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Opportunity magazine is a niche business-to-business publication that explores various investment opportunities within Southern Africa’s economic sectors. The publication is endorsed by the South African Chamber of Commerce and Industry (SACCI).

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activity book.indd 1 2021/08/25 21:01 WASTE MANAGEMENT Taking the fight to litter The Department of Forestry, Fisheries and the Environment is implementing the National Waste Management Strategy. Understanding Marine L itter and its impacts One of the 22 waste collection and landfill management trucks that is being handed to struggling municipalities. Minister Creecy handed over the truck to the Merafong and Rand West Local Municipalities. Through its waste-management fleet handover campaign, the Department of Forestry, Fisheries and the Environment (DFFE) has literally taken the fight against litter to the road. The Department has used R42.4- million of its own budget to provide 22 vehicles to 19 municipalities that are battling unsightly litter across the country. The vehicles include skip-loader trucks, front-end loaders, GOOD GREEN DEEDS compactor trucks and other trucks required to transport waste within the municipal area. “Our municipalities are struggling to provide regular and consistent waste-collection services. Once dumpsites develop, these are not reularly cleared and a number of our landfills do not meet regulatory compliance standards,” says Forestry, Fisheries and the Environment Minister, Ms Barbara Creecy. The National Waste Management Strategy was revised in 2020 and focuses on: improving household waste collection; diverting waste from landfills; promoting a circular economy and promoting community awareness of the effects of illegal dumping on their own health and on the environment. “To improve waste management in municipalities, the Department is assisting in the development of their integrated waste management plans and training in sustainable waste management practices,” says Minister Creecy. Among the greatest threats to the health of the environment and people is waste pollution. “Throughout our country, we are plagued by littering, illegal dumpsites and the scourge of plastic waste that enters our river systems, our wetlands and ultimately our oceans,” notes the Minister. While the country has made significant strides in improving waste management since 1994, almost a third of households still do not have regular weekly household waste-removal services. Households are sometimes forced to find their own solutions to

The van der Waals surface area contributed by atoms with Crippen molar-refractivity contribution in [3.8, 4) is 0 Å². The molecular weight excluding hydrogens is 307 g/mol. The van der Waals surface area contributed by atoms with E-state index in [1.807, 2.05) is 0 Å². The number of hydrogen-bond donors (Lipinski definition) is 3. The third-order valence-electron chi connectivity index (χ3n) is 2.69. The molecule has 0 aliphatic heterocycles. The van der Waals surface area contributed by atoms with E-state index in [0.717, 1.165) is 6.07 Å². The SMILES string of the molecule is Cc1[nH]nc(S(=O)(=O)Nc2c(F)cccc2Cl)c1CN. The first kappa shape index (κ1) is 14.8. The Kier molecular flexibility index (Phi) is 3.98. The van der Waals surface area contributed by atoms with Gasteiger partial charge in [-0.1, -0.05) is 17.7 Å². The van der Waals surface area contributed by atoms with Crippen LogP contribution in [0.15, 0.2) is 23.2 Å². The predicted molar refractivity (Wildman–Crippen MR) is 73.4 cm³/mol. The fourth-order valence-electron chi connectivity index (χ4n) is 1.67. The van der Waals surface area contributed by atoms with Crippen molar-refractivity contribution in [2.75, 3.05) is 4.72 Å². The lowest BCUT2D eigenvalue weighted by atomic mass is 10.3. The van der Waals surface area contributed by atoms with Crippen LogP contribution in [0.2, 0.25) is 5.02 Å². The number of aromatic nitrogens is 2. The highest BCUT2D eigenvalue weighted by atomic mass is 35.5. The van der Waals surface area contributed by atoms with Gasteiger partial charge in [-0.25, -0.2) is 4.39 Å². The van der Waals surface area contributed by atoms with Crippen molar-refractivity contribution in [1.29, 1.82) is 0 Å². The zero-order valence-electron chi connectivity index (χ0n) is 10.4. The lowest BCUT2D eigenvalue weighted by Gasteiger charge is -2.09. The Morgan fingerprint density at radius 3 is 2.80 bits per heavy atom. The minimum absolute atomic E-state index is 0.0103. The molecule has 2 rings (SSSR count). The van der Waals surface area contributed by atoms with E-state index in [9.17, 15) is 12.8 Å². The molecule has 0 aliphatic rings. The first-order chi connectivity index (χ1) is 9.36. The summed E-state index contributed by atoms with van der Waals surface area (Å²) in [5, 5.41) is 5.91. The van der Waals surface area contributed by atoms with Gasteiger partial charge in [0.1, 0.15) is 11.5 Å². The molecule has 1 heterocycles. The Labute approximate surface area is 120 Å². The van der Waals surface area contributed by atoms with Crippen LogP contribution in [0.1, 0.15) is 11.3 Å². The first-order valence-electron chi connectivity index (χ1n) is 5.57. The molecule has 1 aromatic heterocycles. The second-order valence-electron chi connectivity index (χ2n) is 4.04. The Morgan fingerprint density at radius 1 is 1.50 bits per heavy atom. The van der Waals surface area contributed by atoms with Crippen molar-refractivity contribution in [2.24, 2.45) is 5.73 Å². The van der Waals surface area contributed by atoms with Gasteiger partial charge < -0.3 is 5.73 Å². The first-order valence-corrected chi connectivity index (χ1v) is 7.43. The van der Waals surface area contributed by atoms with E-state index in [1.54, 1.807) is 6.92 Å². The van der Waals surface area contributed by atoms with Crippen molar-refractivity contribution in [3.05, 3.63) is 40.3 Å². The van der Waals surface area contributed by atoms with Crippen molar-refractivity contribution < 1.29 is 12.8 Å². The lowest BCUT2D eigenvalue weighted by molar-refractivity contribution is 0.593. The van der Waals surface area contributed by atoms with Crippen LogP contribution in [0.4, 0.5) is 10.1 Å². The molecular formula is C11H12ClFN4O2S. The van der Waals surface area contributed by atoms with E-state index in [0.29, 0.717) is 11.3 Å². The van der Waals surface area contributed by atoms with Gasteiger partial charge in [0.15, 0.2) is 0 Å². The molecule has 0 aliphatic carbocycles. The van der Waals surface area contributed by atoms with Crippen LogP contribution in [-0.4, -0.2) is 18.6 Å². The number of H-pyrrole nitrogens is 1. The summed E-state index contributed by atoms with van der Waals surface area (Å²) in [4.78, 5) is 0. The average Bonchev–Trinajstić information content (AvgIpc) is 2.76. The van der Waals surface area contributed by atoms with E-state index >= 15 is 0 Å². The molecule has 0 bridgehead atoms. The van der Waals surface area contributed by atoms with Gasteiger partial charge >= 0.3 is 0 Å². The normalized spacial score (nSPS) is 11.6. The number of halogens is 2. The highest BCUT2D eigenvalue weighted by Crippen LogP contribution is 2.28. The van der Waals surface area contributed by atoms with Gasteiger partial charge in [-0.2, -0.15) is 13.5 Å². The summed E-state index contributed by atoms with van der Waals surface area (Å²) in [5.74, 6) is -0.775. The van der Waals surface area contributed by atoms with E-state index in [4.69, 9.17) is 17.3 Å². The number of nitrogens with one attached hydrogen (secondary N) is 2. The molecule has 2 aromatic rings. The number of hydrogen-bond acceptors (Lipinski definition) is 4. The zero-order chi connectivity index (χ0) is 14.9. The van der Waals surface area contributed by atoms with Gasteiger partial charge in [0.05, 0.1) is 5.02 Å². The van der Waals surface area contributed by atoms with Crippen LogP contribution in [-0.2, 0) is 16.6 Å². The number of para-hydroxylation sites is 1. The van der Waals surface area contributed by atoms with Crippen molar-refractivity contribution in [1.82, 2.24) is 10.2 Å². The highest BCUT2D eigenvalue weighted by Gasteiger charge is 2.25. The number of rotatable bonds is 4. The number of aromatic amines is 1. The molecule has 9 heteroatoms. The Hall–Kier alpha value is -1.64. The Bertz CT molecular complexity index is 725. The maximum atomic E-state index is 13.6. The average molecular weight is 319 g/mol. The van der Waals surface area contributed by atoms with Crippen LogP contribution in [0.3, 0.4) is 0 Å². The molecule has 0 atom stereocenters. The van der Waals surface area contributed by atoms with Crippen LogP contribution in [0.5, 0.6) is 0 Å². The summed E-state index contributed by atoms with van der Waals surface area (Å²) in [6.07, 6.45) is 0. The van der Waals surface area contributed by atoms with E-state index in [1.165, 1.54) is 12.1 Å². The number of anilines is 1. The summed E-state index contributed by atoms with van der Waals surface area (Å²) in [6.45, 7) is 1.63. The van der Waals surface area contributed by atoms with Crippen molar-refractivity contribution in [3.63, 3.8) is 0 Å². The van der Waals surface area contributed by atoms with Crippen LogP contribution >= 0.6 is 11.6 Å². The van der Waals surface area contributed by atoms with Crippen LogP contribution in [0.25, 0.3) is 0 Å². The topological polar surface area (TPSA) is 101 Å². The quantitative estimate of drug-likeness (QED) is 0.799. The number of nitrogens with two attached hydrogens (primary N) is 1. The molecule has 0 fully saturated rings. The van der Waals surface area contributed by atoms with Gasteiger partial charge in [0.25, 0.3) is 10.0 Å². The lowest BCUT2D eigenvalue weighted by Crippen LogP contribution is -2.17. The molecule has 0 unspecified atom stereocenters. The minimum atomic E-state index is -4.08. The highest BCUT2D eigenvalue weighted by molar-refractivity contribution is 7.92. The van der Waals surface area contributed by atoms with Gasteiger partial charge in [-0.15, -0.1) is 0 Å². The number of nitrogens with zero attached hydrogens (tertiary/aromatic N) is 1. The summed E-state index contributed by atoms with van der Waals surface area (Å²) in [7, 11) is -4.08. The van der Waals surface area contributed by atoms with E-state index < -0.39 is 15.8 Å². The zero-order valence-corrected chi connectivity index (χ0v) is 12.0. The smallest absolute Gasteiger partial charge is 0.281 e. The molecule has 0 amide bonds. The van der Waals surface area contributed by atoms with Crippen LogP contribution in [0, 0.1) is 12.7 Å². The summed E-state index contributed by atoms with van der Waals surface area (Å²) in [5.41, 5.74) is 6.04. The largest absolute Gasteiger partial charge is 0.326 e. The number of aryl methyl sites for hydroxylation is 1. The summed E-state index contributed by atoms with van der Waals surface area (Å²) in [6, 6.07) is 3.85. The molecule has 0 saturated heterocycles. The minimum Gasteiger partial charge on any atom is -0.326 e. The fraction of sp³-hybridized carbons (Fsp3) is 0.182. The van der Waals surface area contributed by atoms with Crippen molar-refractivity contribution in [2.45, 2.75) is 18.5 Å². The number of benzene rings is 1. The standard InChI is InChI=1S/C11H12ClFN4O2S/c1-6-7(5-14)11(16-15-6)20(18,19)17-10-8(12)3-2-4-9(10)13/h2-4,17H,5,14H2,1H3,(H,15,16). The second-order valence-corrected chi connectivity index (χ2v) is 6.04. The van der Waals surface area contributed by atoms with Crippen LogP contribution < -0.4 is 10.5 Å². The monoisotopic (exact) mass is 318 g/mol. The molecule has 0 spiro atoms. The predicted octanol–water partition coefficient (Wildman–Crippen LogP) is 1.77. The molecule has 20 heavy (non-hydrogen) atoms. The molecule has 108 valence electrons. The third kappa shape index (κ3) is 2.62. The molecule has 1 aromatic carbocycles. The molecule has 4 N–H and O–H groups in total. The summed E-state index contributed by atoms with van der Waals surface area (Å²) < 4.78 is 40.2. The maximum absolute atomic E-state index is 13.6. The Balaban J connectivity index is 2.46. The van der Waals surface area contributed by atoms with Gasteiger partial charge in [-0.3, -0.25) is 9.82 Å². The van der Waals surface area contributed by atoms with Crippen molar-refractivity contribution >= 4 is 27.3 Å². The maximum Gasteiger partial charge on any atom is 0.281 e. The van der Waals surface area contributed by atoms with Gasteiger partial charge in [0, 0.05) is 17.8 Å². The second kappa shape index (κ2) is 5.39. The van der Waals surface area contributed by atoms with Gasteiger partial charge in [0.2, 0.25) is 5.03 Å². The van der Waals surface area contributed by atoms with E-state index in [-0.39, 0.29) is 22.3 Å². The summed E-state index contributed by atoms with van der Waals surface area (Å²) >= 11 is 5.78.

WASTE MANAGEMENT waste management and these solutions are often damaging to the health of communities and the well-being of the environment. Minister Creecy stresses that everyone has a role to play: “To achieve the goals of this strategy all of us must play our part. National and provincial government must support municipalities to develop locally-integrated waste-management strategies. We must ensure our landfills comply with the regulatory environment and waste does not leach into groundwater or into the soil. We must invest in the yellow fleet and every year we must ensure more and more homes have access to safe waste disposal.” Government has set up the regulatory environment for extended producer-responsibility schemes to promote recycling in the packaging, electronics and lighting industries, with recent regulations gazetted for new sectors such as used oil and pesticides. The regulations for organic-waste treatment and organic-waste composting have also been published for implementation in order to divert waste away from landfills and create new industries. “Communities must begin to separate their waste at home so that waste reclaimers can undertake their work in a dignified manner. Households must teach family members not to litter and must work with their neighbours to prevent illegal dumpsites. All of us must participate in regular clean-up campaigns to beautify our communities and protect our environment,” observed Minister Creecy. In addition, the Department has also cooperated with National Treasury and the Department of Cooperative Governance and Traditional Affairs (COGTA) to change the Municipal Infrastructure Grant Policy so that municipalities can access the grant to fund their yellow fleet. “Government and the private sector must work with waste reclaimers so that we build a dignified waste and reclaiming industry that promotes waste diversion from landfills, promotes the circular economy and gives a decent livelihood to the tens of thousands of men and women who do the daily back-breaking work of the recycling industry,” urged Minister Creecy. Municipalities are struggling to provide regular and consistent waste collection services. Once dumpsites develop, they are not regularly cleared and a number of landfills do not meet regulatory compliance standards. Find us: Department of Forestry, Fisheries and the Environment Watch us: EnvironmentZA Follow us: @EnvironmentZA Email: Call centre: 086 111 2468

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